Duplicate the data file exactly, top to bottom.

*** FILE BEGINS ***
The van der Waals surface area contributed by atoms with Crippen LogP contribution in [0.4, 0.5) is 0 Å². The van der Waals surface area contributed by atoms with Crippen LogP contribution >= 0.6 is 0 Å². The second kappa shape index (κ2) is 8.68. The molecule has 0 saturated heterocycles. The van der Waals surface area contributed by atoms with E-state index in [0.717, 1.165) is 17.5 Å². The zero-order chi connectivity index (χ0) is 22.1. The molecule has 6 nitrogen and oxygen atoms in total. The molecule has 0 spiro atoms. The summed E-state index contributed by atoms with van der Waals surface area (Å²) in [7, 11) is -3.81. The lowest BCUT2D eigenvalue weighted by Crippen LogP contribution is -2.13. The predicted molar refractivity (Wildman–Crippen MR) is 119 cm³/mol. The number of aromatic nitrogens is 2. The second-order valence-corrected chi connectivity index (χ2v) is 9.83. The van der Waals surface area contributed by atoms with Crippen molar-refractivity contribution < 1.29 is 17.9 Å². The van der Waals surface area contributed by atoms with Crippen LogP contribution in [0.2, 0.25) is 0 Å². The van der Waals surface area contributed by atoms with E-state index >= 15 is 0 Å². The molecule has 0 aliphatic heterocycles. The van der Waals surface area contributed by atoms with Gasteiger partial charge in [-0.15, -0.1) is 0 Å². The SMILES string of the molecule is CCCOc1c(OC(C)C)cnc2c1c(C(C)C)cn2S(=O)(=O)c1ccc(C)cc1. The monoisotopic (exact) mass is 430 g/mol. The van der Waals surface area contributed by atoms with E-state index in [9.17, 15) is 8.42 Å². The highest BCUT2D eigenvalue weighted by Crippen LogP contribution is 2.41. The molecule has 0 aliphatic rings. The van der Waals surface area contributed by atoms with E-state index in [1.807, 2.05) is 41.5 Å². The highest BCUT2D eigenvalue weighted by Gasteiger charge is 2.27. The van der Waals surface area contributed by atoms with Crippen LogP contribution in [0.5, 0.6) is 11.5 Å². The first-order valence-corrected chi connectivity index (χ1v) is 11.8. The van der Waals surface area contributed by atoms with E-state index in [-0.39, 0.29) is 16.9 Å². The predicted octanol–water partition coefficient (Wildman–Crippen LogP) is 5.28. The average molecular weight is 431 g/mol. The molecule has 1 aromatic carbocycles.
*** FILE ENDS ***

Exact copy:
The van der Waals surface area contributed by atoms with Crippen LogP contribution in [0.4, 0.5) is 0 Å². The van der Waals surface area contributed by atoms with Crippen LogP contribution >= 0.6 is 0 Å². The second kappa shape index (κ2) is 8.68. The molecule has 0 saturated heterocycles. The van der Waals surface area contributed by atoms with E-state index in [0.717, 1.165) is 17.5 Å². The zero-order chi connectivity index (χ0) is 22.1. The molecule has 6 nitrogen and oxygen atoms in total. The molecule has 0 spiro atoms. The summed E-state index contributed by atoms with van der Waals surface area (Å²) in [7, 11) is -3.81. The lowest BCUT2D eigenvalue weighted by Crippen LogP contribution is -2.13. The predicted molar refractivity (Wildman–Crippen MR) is 119 cm³/mol. The number of aromatic nitrogens is 2. The second-order valence-corrected chi connectivity index (χ2v) is 9.83. The van der Waals surface area contributed by atoms with Crippen molar-refractivity contribution < 1.29 is 17.9 Å². The van der Waals surface area contributed by atoms with Crippen LogP contribution in [0.2, 0.25) is 0 Å². The van der Waals surface area contributed by atoms with E-state index >= 15 is 0 Å². The molecule has 0 aliphatic heterocycles. The van der Waals surface area contributed by atoms with Gasteiger partial charge in [-0.15, -0.1) is 0 Å². The SMILES string of the molecule is CCCOc1c(OC(C)C)cnc2c1c(C(C)C)cn2S(=O)(=O)c1ccc(C)cc1. The monoisotopic (exact) mass is 430 g/mol. The van der Waals surface area contributed by atoms with E-state index in [9.17, 15) is 8.42 Å². The highest BCUT2D eigenvalue weighted by Crippen LogP contribution is 2.41. The molecule has 0 aliphatic rings. The van der Waals surface area contributed by atoms with E-state index in [1.807, 2.05) is 41.5 Å². The highest BCUT2D eigenvalue weighted by Gasteiger charge is 2.27. The van der Waals surface area contributed by atoms with Crippen LogP contribution in [0.5, 0.6) is 11.5 Å². The first-order valence-corrected chi connectivity index (χ1v) is 11.8. The van der Waals surface area contributed by atoms with E-state index in [-0.39, 0.29) is 16.9 Å². The predicted octanol–water partition coefficient (Wildman–Crippen LogP) is 5.28. The average molecular weight is 431 g/mol. The molecule has 1 aromatic carbocycles.